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The interplay of self-efficacy and social support as predictors of autonomy in older adults with multimorbidity

Citation

Warner, LM and Ziegelmann, JP and Schuez, BEC and Wurm, S and Tesch-Romer, C and Schwarzer, R, The interplay of self-efficacy and social support as predictors of autonomy in older adults with multimorbidity, Psychology & Health, 1 - 4 September 2010, Cluj-Napoca, Romania, pp. 97. ISSN 0887-0446 (2010) [Conference Extract]

Abstract

Objectives: Multimorbidity the co-occurrence of multiple illnesses is a frequent condition in older adults and poses serious threats to autonomy. To investigate ways in which social and personal resources may collude to maintain autonomy despite multimorbidity, the compensation and interference hypotheses were tested.

Methods: 309 individuals with multiple illnesses (age 65+) filled in 3 questionnaires over 6 months assessing self-efficacy beliefs, received instrumental social support and perceptions of autonomy. Two structural equation models were specified predicting autonomy, with and without interaction between self-efficacy and social support.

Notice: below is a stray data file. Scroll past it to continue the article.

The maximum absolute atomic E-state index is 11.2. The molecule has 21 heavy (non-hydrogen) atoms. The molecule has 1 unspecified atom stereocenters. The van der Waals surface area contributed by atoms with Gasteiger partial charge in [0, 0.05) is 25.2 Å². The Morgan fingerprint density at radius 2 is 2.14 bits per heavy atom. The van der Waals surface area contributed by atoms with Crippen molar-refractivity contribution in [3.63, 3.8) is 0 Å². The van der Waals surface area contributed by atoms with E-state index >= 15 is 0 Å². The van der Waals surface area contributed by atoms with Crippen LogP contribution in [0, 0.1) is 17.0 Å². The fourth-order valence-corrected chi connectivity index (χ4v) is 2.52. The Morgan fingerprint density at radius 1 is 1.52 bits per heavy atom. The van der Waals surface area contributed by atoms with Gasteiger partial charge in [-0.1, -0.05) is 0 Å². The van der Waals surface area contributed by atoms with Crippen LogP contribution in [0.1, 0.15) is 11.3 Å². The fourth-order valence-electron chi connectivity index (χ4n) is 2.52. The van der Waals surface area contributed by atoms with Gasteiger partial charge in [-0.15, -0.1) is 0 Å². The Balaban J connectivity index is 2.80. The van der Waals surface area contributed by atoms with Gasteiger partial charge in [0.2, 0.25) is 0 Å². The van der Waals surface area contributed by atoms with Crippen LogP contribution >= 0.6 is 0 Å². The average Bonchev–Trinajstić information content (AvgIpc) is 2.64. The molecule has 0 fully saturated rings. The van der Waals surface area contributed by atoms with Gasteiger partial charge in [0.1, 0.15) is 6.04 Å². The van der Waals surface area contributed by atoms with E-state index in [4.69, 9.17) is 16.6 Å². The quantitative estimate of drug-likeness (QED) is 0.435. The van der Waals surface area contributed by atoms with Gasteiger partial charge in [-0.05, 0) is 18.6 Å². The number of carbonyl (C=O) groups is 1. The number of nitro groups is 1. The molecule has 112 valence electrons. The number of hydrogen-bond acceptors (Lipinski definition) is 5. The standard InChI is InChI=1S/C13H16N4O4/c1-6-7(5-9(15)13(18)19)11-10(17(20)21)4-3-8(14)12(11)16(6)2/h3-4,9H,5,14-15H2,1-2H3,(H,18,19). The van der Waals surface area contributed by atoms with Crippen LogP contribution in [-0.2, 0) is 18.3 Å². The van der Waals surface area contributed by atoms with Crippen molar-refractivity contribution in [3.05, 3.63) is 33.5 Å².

Results: The model with interaction term had better fit indices and its interaction term was significant (β = 0.30, p < 0.05). Simple slopes analyses showed that social support compensated for low levels of self-efficacy (β = 0.09, p < 0.05), whereas in individuals with high self-efficacy the resources interfered (β = 0.08, p < 0.05).

Conclusions: This interaction with self-efficacy may explain the often emerging negative or non-existent effects of received social support in other studies, as high and low self-efficacious individuals differ in their perception of support as a threat or preservation of autonomy, which should be considered in future interventions.

Item Details

Item Type:Conference Extract
Keywords:self-efficacy, social support, autonomy
Research Division:Psychology and Cognitive Sciences
Research Group:Psychology
Research Field:Health, Clinical and Counselling Psychology
Objective Division:Health
Objective Group:Specific Population Health (excl. Indigenous Health)
Objective Field:Health Related to Ageing
Author:Schuez, BEC (Dr Benjamin Schuez)
ID Code:78024
Year Published:2010
Deposited By:Psychology
Deposited On:2012-06-12
Last Modified:2013-01-11
Downloads:0

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